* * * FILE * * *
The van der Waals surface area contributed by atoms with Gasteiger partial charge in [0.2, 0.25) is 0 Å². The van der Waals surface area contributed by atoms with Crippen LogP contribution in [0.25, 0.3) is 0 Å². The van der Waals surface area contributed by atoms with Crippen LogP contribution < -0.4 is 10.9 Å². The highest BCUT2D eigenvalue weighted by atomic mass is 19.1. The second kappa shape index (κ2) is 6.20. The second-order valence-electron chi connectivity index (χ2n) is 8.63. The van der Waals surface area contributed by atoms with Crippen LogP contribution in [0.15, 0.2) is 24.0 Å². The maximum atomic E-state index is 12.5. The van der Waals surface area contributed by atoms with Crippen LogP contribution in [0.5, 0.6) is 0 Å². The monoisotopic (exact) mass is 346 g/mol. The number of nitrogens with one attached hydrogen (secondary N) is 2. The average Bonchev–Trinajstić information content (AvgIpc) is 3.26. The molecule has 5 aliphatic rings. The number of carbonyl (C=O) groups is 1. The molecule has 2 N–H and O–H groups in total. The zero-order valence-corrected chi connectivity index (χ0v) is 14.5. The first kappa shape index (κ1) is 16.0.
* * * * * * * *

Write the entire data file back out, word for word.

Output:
The van der Waals surface area contributed by atoms with Gasteiger partial charge in [0.2, 0.25) is 0 Å². The van der Waals surface area contributed by atoms with Crippen LogP contribution in [0.25, 0.3) is 0 Å². The van der Waals surface area contributed by atoms with Crippen LogP contribution < -0.4 is 10.9 Å². The highest BCUT2D eigenvalue weighted by atomic mass is 19.1. The second kappa shape index (κ2) is 6.20. The second-order valence-electron chi connectivity index (χ2n) is 8.63. The van der Waals surface area contributed by atoms with Crippen LogP contribution in [0.15, 0.2) is 24.0 Å². The maximum atomic E-state index is 12.5. The van der Waals surface area contributed by atoms with Crippen LogP contribution in [0.5, 0.6) is 0 Å². The monoisotopic (exact) mass is 346 g/mol. The number of nitrogens with one attached hydrogen (secondary N) is 2. The average Bonchev–Trinajstić information content (AvgIpc) is 3.26. The molecule has 5 aliphatic rings. The number of carbonyl (C=O) groups is 1. The molecule has 2 N–H and O–H groups in total. The zero-order valence-corrected chi connectivity index (χ0v) is 14.5. The first kappa shape index (κ1) is 16.0.